To handle a lot of traffic, you need a lot of servers. Online retailers use application delivery controllers (also known as load balancers) to spread traffic during peak times. Counterintuitively, these very load balancers can become a bottleneck during holiday shopping. Traditional load balancers are physical appliances that reside in the data center and act as a traffic cop, processing SSL transactions and routing traffic to the best available resources. While load balancers can offload some of the burden from back-end infrastructure, they also have capacity limits. Expect outages if traffic comes in at a greater volume or rate than a load balancer can handle. Companies that use hardware load balancers need to buy enough to satisfy the surge of holiday traffic, knowing full well they will sit idle during the slower months.

Load balancers are still necessary in cloud environments, so traditional load-balancing vendors have released virtual editions of their appliances. These virtual load balancers maintain the similar architecture of their hardware counterparts, but run on virtual machines. As traffic scales in the cloud, retailers must manually configure more virtual load balancers to meet demand.

New alternatives to hardware appliance load balancers are software load balancers that run on commodity x86 infrastructure (hardware, VMs [virtual machines], or containers). These provide near real-time elasticity in the data center and across cloud environments. A software-defined or smart load balancer includes telemetry and analytics about the application. This enables predictive auto-scaling (i.e. automatically bringing more load balancers online) and is much more responsive to radical traffic fluctuations like occur on Black Friday.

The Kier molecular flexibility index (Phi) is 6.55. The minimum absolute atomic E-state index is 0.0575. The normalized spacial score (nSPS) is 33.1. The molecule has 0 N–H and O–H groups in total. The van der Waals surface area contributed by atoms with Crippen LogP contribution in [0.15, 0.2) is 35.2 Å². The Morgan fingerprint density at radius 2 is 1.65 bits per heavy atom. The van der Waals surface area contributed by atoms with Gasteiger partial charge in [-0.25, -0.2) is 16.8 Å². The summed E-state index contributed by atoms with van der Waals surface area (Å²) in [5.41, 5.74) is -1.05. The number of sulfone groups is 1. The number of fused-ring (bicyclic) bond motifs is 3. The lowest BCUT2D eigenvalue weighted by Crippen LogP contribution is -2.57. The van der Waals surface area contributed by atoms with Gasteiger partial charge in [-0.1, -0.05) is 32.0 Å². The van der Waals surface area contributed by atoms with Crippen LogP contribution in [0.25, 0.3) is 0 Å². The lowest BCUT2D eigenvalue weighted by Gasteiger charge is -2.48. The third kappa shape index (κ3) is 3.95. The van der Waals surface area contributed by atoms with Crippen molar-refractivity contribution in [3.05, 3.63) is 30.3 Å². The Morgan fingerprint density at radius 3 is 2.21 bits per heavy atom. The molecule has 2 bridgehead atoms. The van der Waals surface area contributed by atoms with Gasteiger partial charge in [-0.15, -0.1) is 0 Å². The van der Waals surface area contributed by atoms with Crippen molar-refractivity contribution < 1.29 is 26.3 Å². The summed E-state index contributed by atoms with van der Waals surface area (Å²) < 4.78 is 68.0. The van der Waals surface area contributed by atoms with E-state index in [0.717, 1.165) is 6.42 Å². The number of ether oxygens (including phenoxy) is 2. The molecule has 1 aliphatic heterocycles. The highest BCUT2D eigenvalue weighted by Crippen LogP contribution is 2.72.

Third Party Scripts, Tags and Services

In addition to infrastructure and application delivery, third-party scripts, tags and services can be a source of disruption during holiday traffic peaks. Web pages often have to load scripts and services hosted by third parties, which might include online ad servers or marketing analytics services. While a retailer’s web page may be robust, it now depends on the infrastructure and application delivery solutions of the third party as well. It’s a web of interdependencies, each of which must be able to handle the load—not just the retail site, but the third parties too.

Black Friday and Cyber Monday are too critical to have poor-performing scripts and tags degrade the customer’s experience. Many of the application monitoring and customer tracking solutions should be consolidated to reduce exposure to third-party services failing. In fact, many modern cloud infrastructure providers and software-defined load balancers provide detailed analytics that can reduce the need for third party scripts and tags too.

Historically, preparing for the holiday traffic deluge has meant buying and provisioning enough hardware for the peak, which sits idle for the rest of the year. Some sites get inundated, while for others it’s worth the cost.

Today, with elastic cloud performance, many e-commerce sites can handle their predicted load. But in the meantime, their sites have become more sophisticated and interconnected. The Black Friday uptime battle has now moved to third parties less accustomed to the onslaught. For the victors, the spoils of success are increasingly great, while others may wish they’d moved to the cloud and software-based application delivery sooner. Even so—there’s always next year.


Avi Networks provides software for load balancing, auto-scaling and security for data centers and cloud platforms.